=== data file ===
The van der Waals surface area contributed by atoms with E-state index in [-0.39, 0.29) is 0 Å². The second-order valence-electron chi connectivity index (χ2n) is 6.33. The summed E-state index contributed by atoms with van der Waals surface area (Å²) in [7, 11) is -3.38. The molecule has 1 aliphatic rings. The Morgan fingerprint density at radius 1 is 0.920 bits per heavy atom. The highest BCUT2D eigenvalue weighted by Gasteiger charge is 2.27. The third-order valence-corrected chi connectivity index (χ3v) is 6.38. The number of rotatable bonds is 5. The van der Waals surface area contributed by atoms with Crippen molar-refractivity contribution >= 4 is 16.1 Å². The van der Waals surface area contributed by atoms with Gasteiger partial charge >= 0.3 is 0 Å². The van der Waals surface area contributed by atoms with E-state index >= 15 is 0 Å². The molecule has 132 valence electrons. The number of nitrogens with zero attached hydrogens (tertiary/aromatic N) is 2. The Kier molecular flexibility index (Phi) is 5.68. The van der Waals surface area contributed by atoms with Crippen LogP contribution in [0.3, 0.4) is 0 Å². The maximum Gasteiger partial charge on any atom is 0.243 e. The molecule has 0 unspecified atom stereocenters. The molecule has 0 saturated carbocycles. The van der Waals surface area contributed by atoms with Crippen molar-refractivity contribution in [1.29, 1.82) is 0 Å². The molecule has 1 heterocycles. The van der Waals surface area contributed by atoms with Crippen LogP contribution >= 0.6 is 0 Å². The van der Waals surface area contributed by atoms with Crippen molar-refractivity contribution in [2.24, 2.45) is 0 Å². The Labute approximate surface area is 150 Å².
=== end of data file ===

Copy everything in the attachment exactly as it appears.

The van der Waals surface area contributed by atoms with E-state index in [-0.39, 0.29) is 0 Å². The second-order valence-electron chi connectivity index (χ2n) is 6.33. The summed E-state index contributed by atoms with van der Waals surface area (Å²) in [7, 11) is -3.38. The molecule has 1 aliphatic rings. The Morgan fingerprint density at radius 1 is 0.920 bits per heavy atom. The highest BCUT2D eigenvalue weighted by Gasteiger charge is 2.27. The third-order valence-corrected chi connectivity index (χ3v) is 6.38. The number of rotatable bonds is 5. The van der Waals surface area contributed by atoms with Crippen molar-refractivity contribution >= 4 is 16.1 Å². The van der Waals surface area contributed by atoms with Gasteiger partial charge >= 0.3 is 0 Å². The van der Waals surface area contributed by atoms with E-state index >= 15 is 0 Å². The molecule has 132 valence electrons. The number of nitrogens with zero attached hydrogens (tertiary/aromatic N) is 2. The Kier molecular flexibility index (Phi) is 5.68. The van der Waals surface area contributed by atoms with Crippen LogP contribution in [0.3, 0.4) is 0 Å². The maximum Gasteiger partial charge on any atom is 0.243 e. The molecule has 0 unspecified atom stereocenters. The molecule has 0 saturated carbocycles. The van der Waals surface area contributed by atoms with Crippen molar-refractivity contribution in [1.29, 1.82) is 0 Å². The molecule has 1 heterocycles. The van der Waals surface area contributed by atoms with Crippen LogP contribution >= 0.6 is 0 Å². The van der Waals surface area contributed by atoms with Crippen molar-refractivity contribution in [2.24, 2.45) is 0 Å². The Labute approximate surface area is 150 Å².